High Moral Purpose
Glen Newey · Torture
Western just war theory progressed in lockstep with justifications of slavery. Infidels waging unjust war had put themselves beyond the moral pale and were fair game for enslavement – a humane act, since the alternative was death. We no longer ‘believe’ in slavery (modern-day servitude notwithstanding). But as in the crusades and modern humanitarian bombing, human lives are small fry in the face of high moral purpose.
On Tuesday the US Senate released its report on the torture programme that accompanied the post-9/11 jihad against terror. Over 90 per cent of it remains classified, and some passages in the released version are redacted. Dianne Feinstein’s report is long on redactions and euphemism (page hits for ‘enhanced interrogation’: 361; for ‘torture’, whereof mostly mentions of the UN and other conventions: 71); not much in it is news, in the sense of shifting the benchmark set by American forces in Abu Ghraib or indeed Vietnam. More striking than the report’s truth or novelty is the fact that the CIA torture programme and its failure is set out in plain terms by a Congressional body. On Fox News this week Dick Cheney branded the report as ‘crap’ – as sound an endorsement as you could want.
Feinstein’s committee casts its findings in realpolitical terms. The idea that torture might be bad is little in evidence. The torture programme, green-lit by the assistant attorney general Jay Bybee in a memo of 1 August 2002, yielded little new intelligence (say, for running down Osama bin Laden). CIA officers overplayed its effectiveness, and underplayed its brutality; they blocked legal inquiries into its operation. Administration officials including the secretary of state Colin Powell were kept in the dark on the grounds that otherwise ‘Powell would blow his stack.’ The agency also neglected to monitor interrogations adequately, to clear techniques with the Justice Department, to maintain records of detainees or to disclose overseas detention facilities. The CIA is shown acting as a state within the state, much as Reagan's National Security Council did during the Iran-Contra imbroglio.
So much for the policy and oversight failures. As the report recounts, CIA jailers left prisoners to piss and shit in nappies. One was positioned so that he soiled his own face, a detail reportedly too much even for Bush. Other practices highlighted by Amnesty and other human rights lobbyists include ‘rectal feeding’, the pumping of pureed fruit-and-nut mixture into the anuses of detainees. One man died from exposure after being kept in a concrete-floored cell wearing only a sweatshirt. Two were given mock executions. Two others were waterboarded to the point of near-drowning. A detainee bathed in ice and later forced to stand for 66 hours was released when the CIA discovered it had mistaken his identity. Cheney's response on Fox to all this was that he was fine with the milder bits of torture and knew nothing of the nastier ones, but that anyway the victims had it coming to them.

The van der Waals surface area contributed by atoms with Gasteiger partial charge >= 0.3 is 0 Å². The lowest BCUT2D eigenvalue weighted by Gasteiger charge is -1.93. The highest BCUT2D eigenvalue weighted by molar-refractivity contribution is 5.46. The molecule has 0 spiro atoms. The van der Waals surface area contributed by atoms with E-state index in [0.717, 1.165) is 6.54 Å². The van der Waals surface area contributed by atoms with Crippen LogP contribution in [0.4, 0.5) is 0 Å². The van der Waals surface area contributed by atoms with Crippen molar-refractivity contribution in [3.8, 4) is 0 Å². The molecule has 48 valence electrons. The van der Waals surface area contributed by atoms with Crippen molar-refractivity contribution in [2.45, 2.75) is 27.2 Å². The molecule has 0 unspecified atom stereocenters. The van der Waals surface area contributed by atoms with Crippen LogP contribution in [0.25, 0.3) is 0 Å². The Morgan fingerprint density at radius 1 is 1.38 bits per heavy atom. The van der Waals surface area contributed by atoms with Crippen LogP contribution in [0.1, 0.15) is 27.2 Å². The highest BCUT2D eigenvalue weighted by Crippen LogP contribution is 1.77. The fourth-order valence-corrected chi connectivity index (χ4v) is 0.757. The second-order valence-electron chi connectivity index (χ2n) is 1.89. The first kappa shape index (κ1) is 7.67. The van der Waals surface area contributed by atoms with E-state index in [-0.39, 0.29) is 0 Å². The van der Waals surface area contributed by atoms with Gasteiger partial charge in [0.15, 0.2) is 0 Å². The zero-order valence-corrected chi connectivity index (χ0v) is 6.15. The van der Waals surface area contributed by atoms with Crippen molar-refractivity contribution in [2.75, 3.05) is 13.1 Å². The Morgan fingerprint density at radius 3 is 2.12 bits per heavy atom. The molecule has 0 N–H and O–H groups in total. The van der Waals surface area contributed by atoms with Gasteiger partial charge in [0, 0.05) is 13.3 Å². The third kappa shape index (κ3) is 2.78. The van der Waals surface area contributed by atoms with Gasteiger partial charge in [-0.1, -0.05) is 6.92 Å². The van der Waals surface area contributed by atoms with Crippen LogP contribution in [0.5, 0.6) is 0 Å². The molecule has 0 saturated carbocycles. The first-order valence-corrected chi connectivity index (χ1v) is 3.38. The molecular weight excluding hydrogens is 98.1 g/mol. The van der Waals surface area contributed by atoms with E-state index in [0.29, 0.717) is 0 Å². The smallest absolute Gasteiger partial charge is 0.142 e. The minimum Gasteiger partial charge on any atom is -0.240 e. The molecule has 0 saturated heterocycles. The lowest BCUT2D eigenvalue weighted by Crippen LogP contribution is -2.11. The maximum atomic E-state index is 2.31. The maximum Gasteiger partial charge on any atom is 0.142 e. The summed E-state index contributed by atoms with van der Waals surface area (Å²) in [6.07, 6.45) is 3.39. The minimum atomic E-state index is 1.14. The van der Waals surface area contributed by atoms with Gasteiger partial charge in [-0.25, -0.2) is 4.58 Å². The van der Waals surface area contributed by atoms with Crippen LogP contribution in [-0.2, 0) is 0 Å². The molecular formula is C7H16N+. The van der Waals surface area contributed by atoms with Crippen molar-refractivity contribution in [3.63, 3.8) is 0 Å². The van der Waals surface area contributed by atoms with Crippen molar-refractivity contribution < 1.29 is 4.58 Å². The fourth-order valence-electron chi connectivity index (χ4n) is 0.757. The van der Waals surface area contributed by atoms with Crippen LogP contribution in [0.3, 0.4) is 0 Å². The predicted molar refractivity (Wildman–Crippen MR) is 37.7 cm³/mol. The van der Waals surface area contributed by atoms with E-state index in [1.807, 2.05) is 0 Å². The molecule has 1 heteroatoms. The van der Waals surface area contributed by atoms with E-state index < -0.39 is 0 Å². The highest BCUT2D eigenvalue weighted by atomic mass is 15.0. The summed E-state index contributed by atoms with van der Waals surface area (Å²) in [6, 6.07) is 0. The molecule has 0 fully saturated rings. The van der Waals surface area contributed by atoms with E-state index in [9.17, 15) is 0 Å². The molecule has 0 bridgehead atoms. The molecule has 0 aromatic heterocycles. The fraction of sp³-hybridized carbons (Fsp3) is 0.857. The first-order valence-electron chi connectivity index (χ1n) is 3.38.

Redactions notwithstanding, the Senate's openness far outstrips the UK, where the long-trailed Chilcot Inquiry report is mired in Jarndycean delays, while David Cameron this week declared himself happy with the partial and preliminary Gibson Report on UK torture, a stance from which the deputy PM has distanced himself in a bid for pre-polling neck-salvage. Cisatlantic coverage of the report has understandably asked whether US satellites like Britain were complicit in prisoner abuse, though much already lies in the public domain. The murder of the Iraqi hotel receptionist Baha Mousa in British army custody in 2003 is well known. The UK admitted in 2008 that the British Indian Ocean Territory Diego Garcia had been used for extraordinary rendition flights, as had British airspace elsewhere.
After the occupation of Iraq went belly-up, the allies sought pals elsewhere in the Middle East. When courting Colonel Gaddafi, Blair's government facilitated the rendition of the Libyan dissident Abdul Hakim Belhaj and his wife from Kuala Lumpur to Libya, again using Diego Garcia. Sir Mark Allen, MI6’s head of counter-terrorism, set up the transfer with Gaddafi’s intelligence chief Moussa Koussa, whom Allen congratulated on Belhaj’s ‘safe arrival’ in Tripoli; Allen quipped that he hadn't had to ‘pay for the air cargo’. That was in March 2004. The same month, Gaddafi and Blair embraced in the colonel’s tent, a fling that spawned lucrative new contracts for oil firms including BP, with whom Allen landed a consultancy the same year; Allen and Koussa had acted as matchmakers for Blair and the mad dog in a hush-hush meeting at the Traveller’s Club a few months earlier. Contracts to supply British-made arms to Gaddafi’s security services followed; doubtless some of them are still in use in the Libyan civil war. Blair has a consultancy with the UAE investment fund Mubadala, whose mineral-extraction interests include Iraqi and Libyan oilfields.
In a letter found among Gaddafi's papers after his overthrow in 2011, Allen thanked Koussa for 'a very large volume of dates and oranges'. Nobody can say that Bush and Blair's middle eastern crusade didn’t bear fruit.